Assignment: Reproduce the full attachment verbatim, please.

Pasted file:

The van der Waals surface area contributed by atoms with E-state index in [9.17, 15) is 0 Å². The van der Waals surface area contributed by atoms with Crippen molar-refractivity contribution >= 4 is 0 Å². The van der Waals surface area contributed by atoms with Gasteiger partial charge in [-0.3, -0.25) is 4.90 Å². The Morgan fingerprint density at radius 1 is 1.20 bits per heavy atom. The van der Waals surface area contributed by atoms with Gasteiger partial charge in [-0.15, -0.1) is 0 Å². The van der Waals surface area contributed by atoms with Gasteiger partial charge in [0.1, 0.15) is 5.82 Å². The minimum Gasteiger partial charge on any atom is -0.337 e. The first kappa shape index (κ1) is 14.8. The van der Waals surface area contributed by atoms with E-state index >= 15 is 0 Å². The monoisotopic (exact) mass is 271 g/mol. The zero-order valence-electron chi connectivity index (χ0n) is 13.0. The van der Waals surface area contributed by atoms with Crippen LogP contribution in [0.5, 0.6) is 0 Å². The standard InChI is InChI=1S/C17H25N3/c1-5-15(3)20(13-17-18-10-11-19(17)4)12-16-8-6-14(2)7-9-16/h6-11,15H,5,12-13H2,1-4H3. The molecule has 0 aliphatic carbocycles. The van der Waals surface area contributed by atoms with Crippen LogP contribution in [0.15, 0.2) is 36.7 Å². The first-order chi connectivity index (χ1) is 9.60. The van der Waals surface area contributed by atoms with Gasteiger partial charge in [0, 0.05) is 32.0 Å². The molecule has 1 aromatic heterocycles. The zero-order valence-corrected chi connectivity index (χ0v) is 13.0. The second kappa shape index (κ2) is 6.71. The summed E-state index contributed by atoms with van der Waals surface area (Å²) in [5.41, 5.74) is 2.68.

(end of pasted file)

The van der Waals surface area contributed by atoms with E-state index in [9.17, 15) is 0 Å². The van der Waals surface area contributed by atoms with Crippen molar-refractivity contribution >= 4 is 0 Å². The van der Waals surface area contributed by atoms with Gasteiger partial charge in [-0.3, -0.25) is 4.90 Å². The Morgan fingerprint density at radius 1 is 1.20 bits per heavy atom. The van der Waals surface area contributed by atoms with Gasteiger partial charge in [-0.15, -0.1) is 0 Å². The van der Waals surface area contributed by atoms with Gasteiger partial charge in [0.1, 0.15) is 5.82 Å². The minimum Gasteiger partial charge on any atom is -0.337 e. The first kappa shape index (κ1) is 14.8. The van der Waals surface area contributed by atoms with E-state index >= 15 is 0 Å². The monoisotopic (exact) mass is 271 g/mol. The zero-order valence-electron chi connectivity index (χ0n) is 13.0. The van der Waals surface area contributed by atoms with Crippen LogP contribution in [0.5, 0.6) is 0 Å². The standard InChI is InChI=1S/C17H25N3/c1-5-15(3)20(13-17-18-10-11-19(17)4)12-16-8-6-14(2)7-9-16/h6-11,15H,5,12-13H2,1-4H3. The molecule has 0 aliphatic carbocycles. The van der Waals surface area contributed by atoms with Crippen LogP contribution in [0.15, 0.2) is 36.7 Å². The first-order chi connectivity index (χ1) is 9.60. The van der Waals surface area contributed by atoms with Gasteiger partial charge in [0, 0.05) is 32.0 Å². The molecule has 1 aromatic heterocycles. The zero-order valence-corrected chi connectivity index (χ0v) is 13.0. The second kappa shape index (κ2) is 6.71. The summed E-state index contributed by atoms with van der Waals surface area (Å²) in [5.41, 5.74) is 2.68.